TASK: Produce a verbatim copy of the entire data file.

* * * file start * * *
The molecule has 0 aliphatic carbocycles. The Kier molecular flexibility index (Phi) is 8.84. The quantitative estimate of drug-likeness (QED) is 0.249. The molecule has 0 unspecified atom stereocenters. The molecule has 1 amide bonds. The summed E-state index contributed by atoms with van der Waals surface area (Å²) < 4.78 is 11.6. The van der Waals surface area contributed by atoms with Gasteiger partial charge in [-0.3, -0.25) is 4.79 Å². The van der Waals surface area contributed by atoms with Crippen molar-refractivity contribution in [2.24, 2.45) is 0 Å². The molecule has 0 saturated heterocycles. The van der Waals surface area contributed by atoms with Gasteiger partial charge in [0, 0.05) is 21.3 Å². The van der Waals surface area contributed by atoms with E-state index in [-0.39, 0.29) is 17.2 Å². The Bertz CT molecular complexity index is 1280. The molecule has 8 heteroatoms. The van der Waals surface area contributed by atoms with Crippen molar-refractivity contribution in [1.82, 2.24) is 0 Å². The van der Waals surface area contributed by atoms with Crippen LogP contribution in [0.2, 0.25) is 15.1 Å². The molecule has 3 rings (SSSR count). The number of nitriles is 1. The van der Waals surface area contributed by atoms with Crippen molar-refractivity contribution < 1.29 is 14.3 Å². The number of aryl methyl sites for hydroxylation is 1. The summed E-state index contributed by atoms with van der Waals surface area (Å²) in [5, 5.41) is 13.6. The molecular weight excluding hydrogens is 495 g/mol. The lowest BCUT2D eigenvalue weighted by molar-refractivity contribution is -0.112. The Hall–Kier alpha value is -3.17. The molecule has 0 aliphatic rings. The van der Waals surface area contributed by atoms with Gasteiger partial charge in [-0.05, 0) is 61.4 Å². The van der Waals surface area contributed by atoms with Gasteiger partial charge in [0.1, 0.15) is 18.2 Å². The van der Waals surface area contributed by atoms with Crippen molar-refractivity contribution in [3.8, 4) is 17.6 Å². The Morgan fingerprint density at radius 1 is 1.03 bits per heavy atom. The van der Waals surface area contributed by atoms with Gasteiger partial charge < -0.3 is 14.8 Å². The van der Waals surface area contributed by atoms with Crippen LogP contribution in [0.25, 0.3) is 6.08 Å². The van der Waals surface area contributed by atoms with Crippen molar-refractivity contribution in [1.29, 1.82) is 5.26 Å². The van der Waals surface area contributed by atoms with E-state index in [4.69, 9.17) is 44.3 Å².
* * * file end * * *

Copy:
The molecule has 0 aliphatic carbocycles. The Kier molecular flexibility index (Phi) is 8.84. The quantitative estimate of drug-likeness (QED) is 0.249. The molecule has 0 unspecified atom stereocenters. The molecule has 1 amide bonds. The summed E-state index contributed by atoms with van der Waals surface area (Å²) < 4.78 is 11.6. The van der Waals surface area contributed by atoms with Gasteiger partial charge in [-0.3, -0.25) is 4.79 Å². The van der Waals surface area contributed by atoms with Crippen molar-refractivity contribution in [2.24, 2.45) is 0 Å². The molecule has 0 saturated heterocycles. The van der Waals surface area contributed by atoms with Gasteiger partial charge in [0, 0.05) is 21.3 Å². The van der Waals surface area contributed by atoms with E-state index in [-0.39, 0.29) is 17.2 Å². The Bertz CT molecular complexity index is 1280. The molecule has 8 heteroatoms. The van der Waals surface area contributed by atoms with Crippen molar-refractivity contribution in [1.82, 2.24) is 0 Å². The van der Waals surface area contributed by atoms with Crippen LogP contribution in [0.2, 0.25) is 15.1 Å². The molecule has 3 rings (SSSR count). The number of nitriles is 1. The van der Waals surface area contributed by atoms with Crippen molar-refractivity contribution < 1.29 is 14.3 Å². The number of aryl methyl sites for hydroxylation is 1. The summed E-state index contributed by atoms with van der Waals surface area (Å²) in [5, 5.41) is 13.6. The molecular weight excluding hydrogens is 495 g/mol. The lowest BCUT2D eigenvalue weighted by molar-refractivity contribution is -0.112. The Hall–Kier alpha value is -3.17. The molecule has 0 aliphatic rings. The van der Waals surface area contributed by atoms with Gasteiger partial charge in [-0.05, 0) is 61.4 Å². The van der Waals surface area contributed by atoms with Gasteiger partial charge in [0.1, 0.15) is 18.2 Å². The van der Waals surface area contributed by atoms with Crippen molar-refractivity contribution in [3.8, 4) is 17.6 Å². The Morgan fingerprint density at radius 1 is 1.03 bits per heavy atom. The van der Waals surface area contributed by atoms with Gasteiger partial charge < -0.3 is 14.8 Å². The van der Waals surface area contributed by atoms with Crippen LogP contribution in [0.25, 0.3) is 6.08 Å². The van der Waals surface area contributed by atoms with Crippen molar-refractivity contribution in [1.29, 1.82) is 5.26 Å². The van der Waals surface area contributed by atoms with E-state index in [4.69, 9.17) is 44.3 Å².